______________________________________EXAMPLE: TRACKING MODEL MEMORYAddress______________________________________0 5 Pointer to first load1 17 Pointer to first load345 1 DATA 16 10 DIST 1 Load Record7 11 NEXT RECORD For First Load8911 2 DATA 212 15 DIST 2 Load record13 23 NEXT RECORD for second load14151617 4 DATA 418 7 DIST 4 Load record19 0 NEXT RECORD for fourth load20212223 3 DATA 324 8 DIST 3 Load record25 17 NEXT RECORD for third load2627______________________________________
FIG. 6 corresponds with the above example and illustrates a conveyor 10" with four spaced loads L1, L2, L3, and L4 on it. Distances between the loads are represented by the values 10, 15, 8 and 7 expressed by the number of pulses between the loads. These values correspond with values in each load record distance field in the controller C. The first load L1 distance is the distance between the first load and the destination sensor 22.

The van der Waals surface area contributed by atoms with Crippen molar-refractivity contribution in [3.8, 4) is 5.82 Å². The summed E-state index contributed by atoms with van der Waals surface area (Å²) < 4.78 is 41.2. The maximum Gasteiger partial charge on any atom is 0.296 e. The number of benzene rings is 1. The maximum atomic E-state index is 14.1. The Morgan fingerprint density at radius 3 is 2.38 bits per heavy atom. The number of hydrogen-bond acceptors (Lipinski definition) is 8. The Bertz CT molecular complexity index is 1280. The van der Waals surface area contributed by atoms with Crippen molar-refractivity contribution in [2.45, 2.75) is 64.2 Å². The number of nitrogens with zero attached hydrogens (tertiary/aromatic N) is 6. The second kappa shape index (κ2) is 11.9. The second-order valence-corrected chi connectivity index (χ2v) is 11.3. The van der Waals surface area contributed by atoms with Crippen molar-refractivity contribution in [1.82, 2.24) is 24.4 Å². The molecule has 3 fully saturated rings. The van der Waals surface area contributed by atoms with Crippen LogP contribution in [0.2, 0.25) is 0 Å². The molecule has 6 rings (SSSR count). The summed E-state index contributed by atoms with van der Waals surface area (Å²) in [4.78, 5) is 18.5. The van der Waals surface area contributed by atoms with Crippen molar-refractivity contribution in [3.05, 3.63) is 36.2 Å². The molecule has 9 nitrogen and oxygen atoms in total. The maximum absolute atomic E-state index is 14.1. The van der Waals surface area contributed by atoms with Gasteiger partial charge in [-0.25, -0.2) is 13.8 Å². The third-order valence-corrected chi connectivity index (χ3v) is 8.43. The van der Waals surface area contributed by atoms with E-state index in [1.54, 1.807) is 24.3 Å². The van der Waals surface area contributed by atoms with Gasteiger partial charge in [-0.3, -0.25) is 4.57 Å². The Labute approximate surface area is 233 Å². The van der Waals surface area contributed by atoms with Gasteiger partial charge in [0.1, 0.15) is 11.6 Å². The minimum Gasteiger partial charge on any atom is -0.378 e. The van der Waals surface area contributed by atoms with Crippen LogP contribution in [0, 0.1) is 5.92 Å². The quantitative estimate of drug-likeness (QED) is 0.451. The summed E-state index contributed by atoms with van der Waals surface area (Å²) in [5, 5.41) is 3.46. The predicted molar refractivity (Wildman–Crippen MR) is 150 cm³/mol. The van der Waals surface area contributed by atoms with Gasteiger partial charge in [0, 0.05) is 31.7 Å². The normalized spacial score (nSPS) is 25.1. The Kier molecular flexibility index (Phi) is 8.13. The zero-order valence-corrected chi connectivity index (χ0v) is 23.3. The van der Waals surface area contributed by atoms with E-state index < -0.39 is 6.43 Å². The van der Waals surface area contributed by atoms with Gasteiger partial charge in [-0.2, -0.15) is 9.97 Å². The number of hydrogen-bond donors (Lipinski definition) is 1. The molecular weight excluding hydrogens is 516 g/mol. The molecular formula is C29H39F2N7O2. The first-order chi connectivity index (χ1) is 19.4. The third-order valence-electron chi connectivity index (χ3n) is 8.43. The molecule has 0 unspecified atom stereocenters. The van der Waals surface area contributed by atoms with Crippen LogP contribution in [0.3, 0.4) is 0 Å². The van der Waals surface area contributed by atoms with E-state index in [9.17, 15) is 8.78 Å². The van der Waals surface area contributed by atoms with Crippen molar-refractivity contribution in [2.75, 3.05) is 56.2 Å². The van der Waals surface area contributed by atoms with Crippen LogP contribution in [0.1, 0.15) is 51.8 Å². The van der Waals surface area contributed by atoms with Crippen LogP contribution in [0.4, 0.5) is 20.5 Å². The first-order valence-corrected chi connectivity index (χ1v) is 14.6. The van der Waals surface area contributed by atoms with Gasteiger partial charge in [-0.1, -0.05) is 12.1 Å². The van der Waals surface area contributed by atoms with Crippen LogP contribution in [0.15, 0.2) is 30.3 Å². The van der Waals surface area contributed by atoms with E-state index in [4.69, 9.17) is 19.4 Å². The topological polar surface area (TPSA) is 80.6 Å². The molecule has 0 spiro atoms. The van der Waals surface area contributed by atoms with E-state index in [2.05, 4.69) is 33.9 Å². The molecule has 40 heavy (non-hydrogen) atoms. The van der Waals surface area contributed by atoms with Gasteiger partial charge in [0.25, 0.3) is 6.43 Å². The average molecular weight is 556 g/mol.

Although individual load records may be scattered through the controller memory in no particular order, the controller C is able to find the first load record using the special first load pointer. When the controller C finds that record, it can read the next record pointer to find the next record in the list. When the controller reads the next record, that record points to the third, and so on. By this method, the controller can read the entire list from front to back as if it were actually stored in consecutive locations in memory.
Empty memory space is managed in a manner similar to a conveyor tracking model. An empty record pointer memory location contains the address of the first empty record. This record's next record pointer field contains the address of the next empty record. This continues or all of the empty records, thereby linking all of the empty records into a list.